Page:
Certificates Of Capacity
Certificates of Capacity are used by WorkSafe Agents and employers to determine the worker’s capacity for work and the nature of their injury. Certificates can be issued by a medical practitioner, physiotherapist, chiropractor or osteopath.
For an injured worker to receive loss of income compensation they must have a Certificate of Capacity.
By completing each Certificate of Capacity correctly, you can help reduce the incidence, severity and cost to the community of work-related injury and illness and facilitate better outcomes for injured workers.
Types of certificates
Certificate of Capacity
The first Certificate of Capacity issued can only be signed by a medical practitioner and can only be issued for 14 days or less off work, unless there are special reasons (e.g. where the injured worker has a severe injury or illness) which must be stated in the comments section of the certificate. For new weekly benefits claims, the first Certificate of Capacity should be included with the Worker's Injury Claim Form.
Any subsequent Certificate of Capacity may be signed by one of the healthcare providers listed in the Accident Compensation Act 1985. Subsequent certificates can only be issued for a maximum of 28 days, unless there are special reasons that have been approved by the WorkSafe Agent managing the injured worker’s claim.
An Attendance Certificate is issued when the injured worker is back at work and the employer requires proof of the worker's attendance at a medical examination or for treatment. It is only necessary for the healthcare provider to sign the certificate, provide their name and address, as well as the patient's name and date of examination.
Who can issue certificates
Only the professions listed in the Accident Compensation Act 1985 can issue a Certificate of Capacity (after a medical practitioner has issued the first certificate). Currently on that list are:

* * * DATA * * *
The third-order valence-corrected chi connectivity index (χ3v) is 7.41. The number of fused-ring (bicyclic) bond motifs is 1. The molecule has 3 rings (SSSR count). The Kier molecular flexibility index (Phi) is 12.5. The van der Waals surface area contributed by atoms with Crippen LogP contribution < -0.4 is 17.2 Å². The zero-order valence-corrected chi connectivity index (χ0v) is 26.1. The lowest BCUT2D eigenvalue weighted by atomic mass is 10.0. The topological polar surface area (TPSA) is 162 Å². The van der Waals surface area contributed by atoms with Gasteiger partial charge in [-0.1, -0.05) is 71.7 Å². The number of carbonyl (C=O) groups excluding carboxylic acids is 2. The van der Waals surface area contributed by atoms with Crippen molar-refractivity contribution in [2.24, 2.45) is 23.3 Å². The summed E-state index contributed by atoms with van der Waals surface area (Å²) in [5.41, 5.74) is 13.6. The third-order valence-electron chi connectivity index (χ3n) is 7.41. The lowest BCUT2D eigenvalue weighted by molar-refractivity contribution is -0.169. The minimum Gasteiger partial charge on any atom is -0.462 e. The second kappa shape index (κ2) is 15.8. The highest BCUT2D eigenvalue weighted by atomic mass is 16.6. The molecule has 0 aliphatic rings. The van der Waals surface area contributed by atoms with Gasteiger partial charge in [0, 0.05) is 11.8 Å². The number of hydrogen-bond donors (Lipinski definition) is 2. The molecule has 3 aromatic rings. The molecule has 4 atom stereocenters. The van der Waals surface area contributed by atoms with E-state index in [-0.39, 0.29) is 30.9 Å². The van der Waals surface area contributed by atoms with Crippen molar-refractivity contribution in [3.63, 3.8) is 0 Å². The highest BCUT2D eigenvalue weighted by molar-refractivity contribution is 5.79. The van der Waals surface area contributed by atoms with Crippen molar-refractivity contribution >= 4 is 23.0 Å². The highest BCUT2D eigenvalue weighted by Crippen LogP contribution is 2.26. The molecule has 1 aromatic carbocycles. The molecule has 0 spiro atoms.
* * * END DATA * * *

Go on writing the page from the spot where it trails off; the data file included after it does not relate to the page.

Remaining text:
- Medical practitioners
No other healthcare providers are able to issue a Certificate of Capacity at any time.
The medical practitioner’s role
The best outcome for your patient is to get them back to their normal lives and routines as soon as possible. Your role provides critical information about the worker’s injury, illness, capacity and restrictions.
The information you provide will allow employers to plan suitable return to work for the injured worker, and provide your patient with valuable information about what they can do once they are back at work.
Supporting return to work
The Certificate of Capacity provides information about the date from which the injured worker will be fit for normal, modified or alternative duties, or whether the worker is unfit for any work.
This means the injured worker is capable of returning to work and undertaking the same activities and hours of work as before their injury or illness occurred.
This refers to any changes or restrictions that should be applied to an injured worker's pre-injury activities to allow them to return to work.
These are duties different from those performed by the injured worker prior to the injury or illness.
Based on your diagnosis, you may be able to suggest one of the above options with some potential restrictions. This will enable the injured worker to return to work and assist in their recovery and rehabilitation. Healthcare providers need to indicate any restrictions or activities that an injured worker is unable to or should be encouraged to perform. Common examples of restrictions include:
- No prolonged sitting or standing
- No repetitive bending or lifting
- Using right/left hand predominantly
- No contact with oils, solvents or other chemicals
- Maximum weight for lifting or handling
- Avoid repetitive use of affected body part
- Frequent rotation of job tasks
- Keep hand below waist/shoulder level
- Keep wound dry/clean/covered
- Avoid squatting/kneeling/ladders/steps
These restrictions can then be included in the injured worker’s return to work plan and will support the injured worker to stay at or return to work safely.
A key element in successful return to work is good communication.
Employers are required to consult with injured workers and their treating healthcare providers to support return to work. It is important to share your medical expertise and opinion with the employer’s knowledge of your patient’s work duties. Employers may contact you in an effort to work toward successful return to work outcomes.
If you have not heard from your patient’s employer, as the injured worker’s treating healthcare provider you can call an employer to find out more about the worker’s employment and any suitable employment options that may be available for the worker.
The Return to Work Coordinator at the injured worker’s employer is the best person to talk to.